Book Review: Leading on Empty
I finished reading through the book Leading on Empty last night. It’s been on my reading list for a while, and I’m glad I finally read through it. Wayne Cordeiro, Pastor of New Hope Christian Fellowship in Hawaii, wrote this book based on his personal journey through burnout and depression while leading a growing church. While I’m not to the point Cordeiro reached, I do see warning signs in my life that I need to address.
Our church has been blessed with growth, but that also brings leadership challenges. For our church size, we are understaffed, and that means there is always more to do than time to do it. The last year has been tough for me, both physically and emotionally. Quite simply, the work of a Pastor is never done, and you are never truly off. Cordeiro shares some statistics that are frightening.
In H. B. London Jr.’s great work Pastors at Greater Risk, we find these startling statistics:
- 80 percent believe that pastoral ministry affects their families negatively.
- 33 percent say that being in ministry is an outright hazard to their family.
- 75 percent report they’ve had a significant stress-related crisis at least once in their ministry.
- 50 percent feel unable to meet the needs of the job.
- 90 percent feel they’re inadequately trained to cope with ministry demands.
- 25 percent of pastors’ wives see their husband’s work schedule as a source of conflict.
- Those in ministry are equally likely to have their marriage end in divorce as general church members.
- The clergy has the second highest divorce rate among all professions.
- 80 percent of pastors say they have insufficient time with their spouse.
- 56 percent of pastors’ wives say that they have no close friends.
- 45 percent of pastors’ wives say the greatest danger to them and their family is physical, emotional, mental, and spiritual burnout.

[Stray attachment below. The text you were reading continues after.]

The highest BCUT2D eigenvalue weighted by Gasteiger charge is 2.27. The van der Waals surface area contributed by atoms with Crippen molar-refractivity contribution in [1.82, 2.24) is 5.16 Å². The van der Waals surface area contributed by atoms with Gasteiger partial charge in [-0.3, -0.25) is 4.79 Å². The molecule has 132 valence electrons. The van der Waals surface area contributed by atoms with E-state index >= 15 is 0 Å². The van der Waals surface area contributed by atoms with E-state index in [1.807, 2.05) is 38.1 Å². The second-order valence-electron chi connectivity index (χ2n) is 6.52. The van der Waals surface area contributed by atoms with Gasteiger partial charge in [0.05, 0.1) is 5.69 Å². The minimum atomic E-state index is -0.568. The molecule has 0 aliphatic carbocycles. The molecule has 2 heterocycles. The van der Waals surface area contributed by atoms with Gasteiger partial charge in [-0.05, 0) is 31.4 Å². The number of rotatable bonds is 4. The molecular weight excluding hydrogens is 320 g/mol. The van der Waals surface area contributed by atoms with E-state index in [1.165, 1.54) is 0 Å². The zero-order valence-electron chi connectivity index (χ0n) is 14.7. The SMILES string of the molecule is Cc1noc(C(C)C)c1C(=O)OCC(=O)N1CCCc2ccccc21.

- 52 percent of pastors say they and their spouses believe that being in pastoral ministry is hazardous to their family’s well-being and health.
- 45.5 percent of pastors say that they’ve experienced depression or burnout to the extent that they needed to take a leave of absence from ministry.
- 70 percent do not have someone they consider a close friend.
This book has really reaffirmed my commitment to and my need to honor the Sabbath. I am also planning an extended time of rest later in the year for a sabbatical. I started at Cornerstone almost seven years ago, and it has been non-stop ever since. This book shares several practical principles to help you stay connected to God so that you can lead with a full tank. I plan on implementing a personal retreat day each month to help me stay focused on my calling. This is a book I highly recommend to other pastors and leaders.
Here are a few quotes from the book
- Congregants expect pastors to preach the finest sermons in town, and when one weekend’s message is completed, it’s time to start work on the next one. One pastor told me it’s like giving birth on Sunday; then on Monday you find out you’re pregnant again!
- Long-term stress depletes the normal fuel produced biochemically by hormones and secreted into the brain and nervous system. These endorphins and other peptides produce an analgesic effect. Once these serotonins are exhausted, adrenaline has to be produced to take their place. Soon an addiction to adrenaline puts a demand on your body for greater amounts. Adrenaline, also known as epinephrine, is secreted in increasing rates, and your body becomes dependent on this powerful chemical to meet deadlines, get reports ready, and rise to the expectations of others—or your own.
- It may be a legitimate concern, but it is not our responsibility. Don’t rush past that last sentence. Learning the difference between a concern and a responsibility may save your ministry, your family, and your sanity.
- What has God called you to do? What will He hold you accountable for at the end of your life?
- Life is all about choices. When you cut away all of the junk, every situation is going to be a choice. You choose how to react to certain situations. You choose to be thankful, or you choose to be worried. You choose to gain God’s insight, or you choose to be blinded by anger. You choose the life that you will live.
- The leader who is running on empty has just enough energy to sustain himself for the next step; the emotional reserves are thin. He must know how to keep his stride and not deplete his resources. To do so once is a lesson hard-learned. To repeat it again is just plain dumb.
- of the greatest lessons I’m learning (and yes, I am still learning it) is that rest is not sin. Taking a break doesn’t mean you’re lazy or that you’re not as valuable. Catching your breath now and then doesn’t mean you’re not carrying your load, or that you are somehow less than committed to your church, your company, or your calling.